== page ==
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Punishment

Faculty Scholarship

Law and Economics

Publication Year

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Full-Text Articles in Law

The ’73 Graft: Punishment, Political Economy, And The Genealogy Of Morals, Bernard E. Harcourt Jan 2015

The ’73 Graft: Punishment, Political Economy, And The Genealogy Of Morals, Bernard E. Harcourt

Faculty Scholarship

In this essay, I explore the place of a genealogy of morals within the context of a history of political economy. More specifically, I investigate the types of moralization – of criminals and delinquents, of the disorderly, but also of political economic systems, of workers and managers, of rules and rule-breaking – that are necessary and integral to making a population accept new styles of political and economic governance, especially the punitive institutions that accompany modern political economies in the contemporary period.

The marriage of political economy and a genealogy of morals: this essay explores how the moralization of certain …


Neoliberal Penality: The Birth Of Natural Order, The Illusion Of Free Markets, Bernard E. Harcourt Jan 2009

Neoliberal Penality: The Birth Of Natural Order, The Illusion Of Free Markets, Bernard E. Harcourt

Faculty Scholarship

What work do the categories “the free market” and “regulation” do for us? Why do we incarcerate one out of every one hundred adults? These seemingly unrelated questions, it turns out, are deeply interconnected. The categories of free and regulated markets emerged as an effort to make sense of irreducibly individual phenomena – unique forms of market organization. In the process, these categories helped shape our belief that the economic realm is characterized by natural order and equilibrium, and that the only legitimate sphere of government intervention is policing and punishment. The consequences have been devastating: first, in distorting and …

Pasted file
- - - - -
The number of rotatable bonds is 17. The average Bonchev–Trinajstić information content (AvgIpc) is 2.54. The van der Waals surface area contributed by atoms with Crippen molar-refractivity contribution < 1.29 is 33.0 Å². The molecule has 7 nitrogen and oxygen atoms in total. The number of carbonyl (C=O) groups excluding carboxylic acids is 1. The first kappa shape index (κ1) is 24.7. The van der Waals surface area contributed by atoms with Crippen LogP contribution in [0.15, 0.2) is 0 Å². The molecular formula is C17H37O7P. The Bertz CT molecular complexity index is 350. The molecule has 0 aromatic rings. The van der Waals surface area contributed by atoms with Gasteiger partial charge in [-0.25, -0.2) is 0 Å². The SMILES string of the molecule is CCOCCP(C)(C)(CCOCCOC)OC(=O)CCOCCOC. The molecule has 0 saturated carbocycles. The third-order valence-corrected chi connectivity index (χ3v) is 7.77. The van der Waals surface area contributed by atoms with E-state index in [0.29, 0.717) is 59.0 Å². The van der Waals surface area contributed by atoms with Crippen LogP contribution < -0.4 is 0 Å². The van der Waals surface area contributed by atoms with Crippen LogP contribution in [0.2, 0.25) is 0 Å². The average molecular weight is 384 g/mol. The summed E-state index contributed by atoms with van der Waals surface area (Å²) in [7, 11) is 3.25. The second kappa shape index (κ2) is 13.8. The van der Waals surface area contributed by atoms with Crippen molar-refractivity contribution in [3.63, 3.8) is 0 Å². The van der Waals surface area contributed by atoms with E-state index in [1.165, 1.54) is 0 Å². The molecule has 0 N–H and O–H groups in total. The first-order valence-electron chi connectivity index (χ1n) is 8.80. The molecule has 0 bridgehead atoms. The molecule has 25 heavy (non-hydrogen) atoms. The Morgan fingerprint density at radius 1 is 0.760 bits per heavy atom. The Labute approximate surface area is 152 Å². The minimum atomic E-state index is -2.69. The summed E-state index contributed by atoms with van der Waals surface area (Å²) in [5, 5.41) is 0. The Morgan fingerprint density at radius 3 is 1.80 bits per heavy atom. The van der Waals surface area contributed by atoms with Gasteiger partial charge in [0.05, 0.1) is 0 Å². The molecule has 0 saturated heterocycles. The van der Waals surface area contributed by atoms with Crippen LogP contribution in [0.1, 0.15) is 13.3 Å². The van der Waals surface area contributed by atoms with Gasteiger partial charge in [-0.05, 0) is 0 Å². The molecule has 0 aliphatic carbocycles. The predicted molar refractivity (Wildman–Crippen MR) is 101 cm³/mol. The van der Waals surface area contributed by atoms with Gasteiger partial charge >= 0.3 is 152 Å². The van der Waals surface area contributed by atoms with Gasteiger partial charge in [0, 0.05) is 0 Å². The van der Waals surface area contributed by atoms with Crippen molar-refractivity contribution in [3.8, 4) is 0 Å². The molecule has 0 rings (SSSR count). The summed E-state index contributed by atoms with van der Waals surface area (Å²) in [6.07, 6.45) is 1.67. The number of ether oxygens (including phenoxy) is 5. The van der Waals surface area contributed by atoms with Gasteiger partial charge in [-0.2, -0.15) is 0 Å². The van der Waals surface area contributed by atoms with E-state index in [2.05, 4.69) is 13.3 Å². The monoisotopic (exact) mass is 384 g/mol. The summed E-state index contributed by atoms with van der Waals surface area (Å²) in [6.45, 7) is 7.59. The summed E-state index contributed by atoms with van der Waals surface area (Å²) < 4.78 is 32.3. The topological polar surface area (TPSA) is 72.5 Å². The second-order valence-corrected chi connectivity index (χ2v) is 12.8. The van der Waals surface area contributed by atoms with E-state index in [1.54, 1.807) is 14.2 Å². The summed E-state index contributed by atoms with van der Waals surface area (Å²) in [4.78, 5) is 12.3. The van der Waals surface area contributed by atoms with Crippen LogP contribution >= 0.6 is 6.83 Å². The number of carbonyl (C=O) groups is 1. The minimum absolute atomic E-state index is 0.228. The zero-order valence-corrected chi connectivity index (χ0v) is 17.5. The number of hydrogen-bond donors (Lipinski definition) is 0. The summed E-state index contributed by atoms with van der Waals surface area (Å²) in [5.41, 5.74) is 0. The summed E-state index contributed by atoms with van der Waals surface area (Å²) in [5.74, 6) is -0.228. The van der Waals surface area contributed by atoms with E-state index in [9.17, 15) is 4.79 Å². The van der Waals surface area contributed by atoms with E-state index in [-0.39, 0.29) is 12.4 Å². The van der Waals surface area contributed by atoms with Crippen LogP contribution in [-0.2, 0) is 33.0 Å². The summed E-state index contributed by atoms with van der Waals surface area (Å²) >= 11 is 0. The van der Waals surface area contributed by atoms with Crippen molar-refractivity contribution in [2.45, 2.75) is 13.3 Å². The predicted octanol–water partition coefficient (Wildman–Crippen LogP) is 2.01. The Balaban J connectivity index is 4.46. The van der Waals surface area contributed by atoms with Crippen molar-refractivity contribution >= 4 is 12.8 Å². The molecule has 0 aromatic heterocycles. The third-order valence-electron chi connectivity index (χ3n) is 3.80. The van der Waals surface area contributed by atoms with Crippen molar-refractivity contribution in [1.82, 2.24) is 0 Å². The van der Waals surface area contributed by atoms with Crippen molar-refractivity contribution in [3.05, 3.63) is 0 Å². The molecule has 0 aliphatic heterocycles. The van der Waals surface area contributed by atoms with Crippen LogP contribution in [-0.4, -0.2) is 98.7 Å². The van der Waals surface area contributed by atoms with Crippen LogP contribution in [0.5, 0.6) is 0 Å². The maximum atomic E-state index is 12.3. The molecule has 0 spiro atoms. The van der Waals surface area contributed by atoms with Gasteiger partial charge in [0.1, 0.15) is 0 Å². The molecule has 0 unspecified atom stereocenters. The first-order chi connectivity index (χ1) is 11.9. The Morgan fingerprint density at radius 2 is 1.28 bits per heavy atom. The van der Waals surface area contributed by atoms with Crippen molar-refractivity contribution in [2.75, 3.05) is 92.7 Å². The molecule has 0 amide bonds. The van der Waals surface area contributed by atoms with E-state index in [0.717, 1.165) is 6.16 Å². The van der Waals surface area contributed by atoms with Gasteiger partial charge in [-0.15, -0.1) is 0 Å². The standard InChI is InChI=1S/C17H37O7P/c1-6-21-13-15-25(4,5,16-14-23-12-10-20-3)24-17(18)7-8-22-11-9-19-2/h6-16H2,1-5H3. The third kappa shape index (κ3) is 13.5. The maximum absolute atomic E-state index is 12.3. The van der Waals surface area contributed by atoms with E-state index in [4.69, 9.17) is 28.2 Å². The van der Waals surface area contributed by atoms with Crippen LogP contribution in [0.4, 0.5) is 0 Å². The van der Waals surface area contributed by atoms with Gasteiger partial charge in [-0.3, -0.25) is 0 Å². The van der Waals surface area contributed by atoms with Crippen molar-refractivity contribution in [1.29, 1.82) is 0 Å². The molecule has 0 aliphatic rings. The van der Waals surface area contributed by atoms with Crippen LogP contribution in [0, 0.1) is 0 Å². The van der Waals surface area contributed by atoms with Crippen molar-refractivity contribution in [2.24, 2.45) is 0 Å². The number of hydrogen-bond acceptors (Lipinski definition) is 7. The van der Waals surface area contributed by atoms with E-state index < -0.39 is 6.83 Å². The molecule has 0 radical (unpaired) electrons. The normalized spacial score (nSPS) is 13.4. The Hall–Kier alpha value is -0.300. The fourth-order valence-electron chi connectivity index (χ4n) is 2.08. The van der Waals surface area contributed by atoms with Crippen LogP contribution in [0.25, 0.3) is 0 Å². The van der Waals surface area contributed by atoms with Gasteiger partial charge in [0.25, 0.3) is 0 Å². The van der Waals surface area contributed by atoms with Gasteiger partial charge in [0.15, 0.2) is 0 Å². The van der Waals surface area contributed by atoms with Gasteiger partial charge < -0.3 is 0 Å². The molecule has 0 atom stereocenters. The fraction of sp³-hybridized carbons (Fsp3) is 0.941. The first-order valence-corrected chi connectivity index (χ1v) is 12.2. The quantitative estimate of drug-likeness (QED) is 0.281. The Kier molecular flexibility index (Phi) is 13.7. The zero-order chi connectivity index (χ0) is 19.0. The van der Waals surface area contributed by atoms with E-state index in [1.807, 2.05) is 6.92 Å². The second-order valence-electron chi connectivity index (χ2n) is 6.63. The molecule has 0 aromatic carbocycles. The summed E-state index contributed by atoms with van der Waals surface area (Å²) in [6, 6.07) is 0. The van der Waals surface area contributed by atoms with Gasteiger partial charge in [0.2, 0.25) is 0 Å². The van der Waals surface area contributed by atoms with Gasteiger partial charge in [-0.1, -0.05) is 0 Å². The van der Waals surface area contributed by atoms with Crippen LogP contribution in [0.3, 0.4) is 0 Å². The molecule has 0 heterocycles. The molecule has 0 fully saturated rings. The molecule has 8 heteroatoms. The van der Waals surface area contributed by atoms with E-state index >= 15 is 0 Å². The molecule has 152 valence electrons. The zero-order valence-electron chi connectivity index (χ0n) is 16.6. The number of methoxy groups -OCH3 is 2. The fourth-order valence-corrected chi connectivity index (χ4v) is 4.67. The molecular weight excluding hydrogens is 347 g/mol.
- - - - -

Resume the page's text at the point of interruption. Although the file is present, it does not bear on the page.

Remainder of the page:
Neoliberal Penality: A Brief Genealogy, Bernard E. Harcourt Jan 2009

Neoliberal Penality: A Brief Genealogy, Bernard E. Harcourt

Faculty Scholarship

The turn of the twenty first century witnessed important shifts in punishment practices. The most shocking is mass incarceration – the exponential rise in prisoners in state and federal penitentiaries and in county jails beginning in 1973. It is tempting to view these developments as evidence of something new that emerged in the 1970s – of a new culture of control, a new penology, or a new turn to biopower. But it would be a mistake to place too much emphasis on the 1970s since most of the recent trends have antecedents and parallels in the early twentieth century. It …